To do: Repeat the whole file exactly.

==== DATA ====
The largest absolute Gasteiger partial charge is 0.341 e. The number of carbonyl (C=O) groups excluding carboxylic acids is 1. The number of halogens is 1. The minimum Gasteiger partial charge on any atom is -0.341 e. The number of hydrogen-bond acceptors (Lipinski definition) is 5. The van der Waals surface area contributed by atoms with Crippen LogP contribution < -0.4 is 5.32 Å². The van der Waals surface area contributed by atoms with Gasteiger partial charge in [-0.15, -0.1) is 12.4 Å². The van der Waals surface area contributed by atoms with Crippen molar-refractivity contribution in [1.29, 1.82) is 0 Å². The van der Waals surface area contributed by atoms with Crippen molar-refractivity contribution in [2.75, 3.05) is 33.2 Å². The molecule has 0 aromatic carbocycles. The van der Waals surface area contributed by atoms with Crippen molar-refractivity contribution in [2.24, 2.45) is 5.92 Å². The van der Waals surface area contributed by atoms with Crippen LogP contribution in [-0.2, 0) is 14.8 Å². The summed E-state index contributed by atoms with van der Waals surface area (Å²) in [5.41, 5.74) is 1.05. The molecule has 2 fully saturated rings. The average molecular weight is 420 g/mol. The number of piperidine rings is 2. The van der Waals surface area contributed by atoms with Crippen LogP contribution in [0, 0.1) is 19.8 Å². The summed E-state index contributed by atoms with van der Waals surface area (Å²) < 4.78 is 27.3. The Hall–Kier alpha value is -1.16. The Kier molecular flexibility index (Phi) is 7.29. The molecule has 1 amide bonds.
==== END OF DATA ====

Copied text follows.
The largest absolute Gasteiger partial charge is 0.341 e. The number of carbonyl (C=O) groups excluding carboxylic acids is 1. The number of halogens is 1. The minimum Gasteiger partial charge on any atom is -0.341 e. The number of hydrogen-bond acceptors (Lipinski definition) is 5. The van der Waals surface area contributed by atoms with Crippen LogP contribution < -0.4 is 5.32 Å². The van der Waals surface area contributed by atoms with Gasteiger partial charge in [-0.15, -0.1) is 12.4 Å². The van der Waals surface area contributed by atoms with Crippen molar-refractivity contribution in [1.29, 1.82) is 0 Å². The van der Waals surface area contributed by atoms with Crippen molar-refractivity contribution in [2.75, 3.05) is 33.2 Å². The molecule has 0 aromatic carbocycles. The van der Waals surface area contributed by atoms with Crippen molar-refractivity contribution in [2.24, 2.45) is 5.92 Å². The van der Waals surface area contributed by atoms with Crippen LogP contribution in [-0.2, 0) is 14.8 Å². The summed E-state index contributed by atoms with van der Waals surface area (Å²) in [5.41, 5.74) is 1.05. The molecule has 2 fully saturated rings. The average molecular weight is 420 g/mol. The number of piperidine rings is 2. The van der Waals surface area contributed by atoms with Crippen LogP contribution in [0, 0.1) is 19.8 Å². The summed E-state index contributed by atoms with van der Waals surface area (Å²) < 4.78 is 27.3. The Hall–Kier alpha value is -1.16. The Kier molecular flexibility index (Phi) is 7.29. The molecule has 1 amide bonds.